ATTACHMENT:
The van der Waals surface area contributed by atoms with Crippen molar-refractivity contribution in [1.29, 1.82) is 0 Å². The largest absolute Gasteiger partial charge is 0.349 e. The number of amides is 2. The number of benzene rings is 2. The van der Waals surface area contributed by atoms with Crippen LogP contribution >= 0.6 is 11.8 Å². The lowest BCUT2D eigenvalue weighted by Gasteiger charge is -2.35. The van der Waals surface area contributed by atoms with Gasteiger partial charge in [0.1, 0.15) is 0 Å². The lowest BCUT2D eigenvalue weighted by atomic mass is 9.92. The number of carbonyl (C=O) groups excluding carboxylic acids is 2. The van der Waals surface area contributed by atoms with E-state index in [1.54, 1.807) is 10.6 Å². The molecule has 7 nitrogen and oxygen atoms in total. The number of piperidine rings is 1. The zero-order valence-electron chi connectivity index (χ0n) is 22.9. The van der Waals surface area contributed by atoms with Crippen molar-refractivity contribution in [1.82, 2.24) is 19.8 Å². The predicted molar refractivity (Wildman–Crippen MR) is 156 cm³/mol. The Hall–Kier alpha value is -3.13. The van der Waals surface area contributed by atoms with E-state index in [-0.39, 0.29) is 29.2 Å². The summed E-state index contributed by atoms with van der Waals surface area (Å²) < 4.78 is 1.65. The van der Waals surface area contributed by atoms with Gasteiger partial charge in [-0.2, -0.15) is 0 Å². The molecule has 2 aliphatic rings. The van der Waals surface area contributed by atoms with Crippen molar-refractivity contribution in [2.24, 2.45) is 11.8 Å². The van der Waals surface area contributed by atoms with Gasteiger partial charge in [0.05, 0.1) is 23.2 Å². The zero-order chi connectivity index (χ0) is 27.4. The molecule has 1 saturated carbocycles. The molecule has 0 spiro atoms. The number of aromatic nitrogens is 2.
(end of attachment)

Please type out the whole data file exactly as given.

The van der Waals surface area contributed by atoms with Crippen molar-refractivity contribution in [1.29, 1.82) is 0 Å². The largest absolute Gasteiger partial charge is 0.349 e. The number of amides is 2. The number of benzene rings is 2. The van der Waals surface area contributed by atoms with Crippen LogP contribution >= 0.6 is 11.8 Å². The lowest BCUT2D eigenvalue weighted by Gasteiger charge is -2.35. The van der Waals surface area contributed by atoms with Gasteiger partial charge in [0.1, 0.15) is 0 Å². The lowest BCUT2D eigenvalue weighted by atomic mass is 9.92. The number of carbonyl (C=O) groups excluding carboxylic acids is 2. The van der Waals surface area contributed by atoms with E-state index in [1.54, 1.807) is 10.6 Å². The molecule has 7 nitrogen and oxygen atoms in total. The number of piperidine rings is 1. The zero-order valence-electron chi connectivity index (χ0n) is 22.9. The van der Waals surface area contributed by atoms with Crippen molar-refractivity contribution in [1.82, 2.24) is 19.8 Å². The predicted molar refractivity (Wildman–Crippen MR) is 156 cm³/mol. The Hall–Kier alpha value is -3.13. The van der Waals surface area contributed by atoms with E-state index in [-0.39, 0.29) is 29.2 Å². The summed E-state index contributed by atoms with van der Waals surface area (Å²) < 4.78 is 1.65. The van der Waals surface area contributed by atoms with Gasteiger partial charge in [-0.2, -0.15) is 0 Å². The molecule has 2 aliphatic rings. The van der Waals surface area contributed by atoms with Crippen molar-refractivity contribution in [2.24, 2.45) is 11.8 Å². The van der Waals surface area contributed by atoms with Gasteiger partial charge in [0.05, 0.1) is 23.2 Å². The zero-order chi connectivity index (χ0) is 27.4. The molecule has 1 saturated carbocycles. The molecule has 0 spiro atoms. The number of aromatic nitrogens is 2.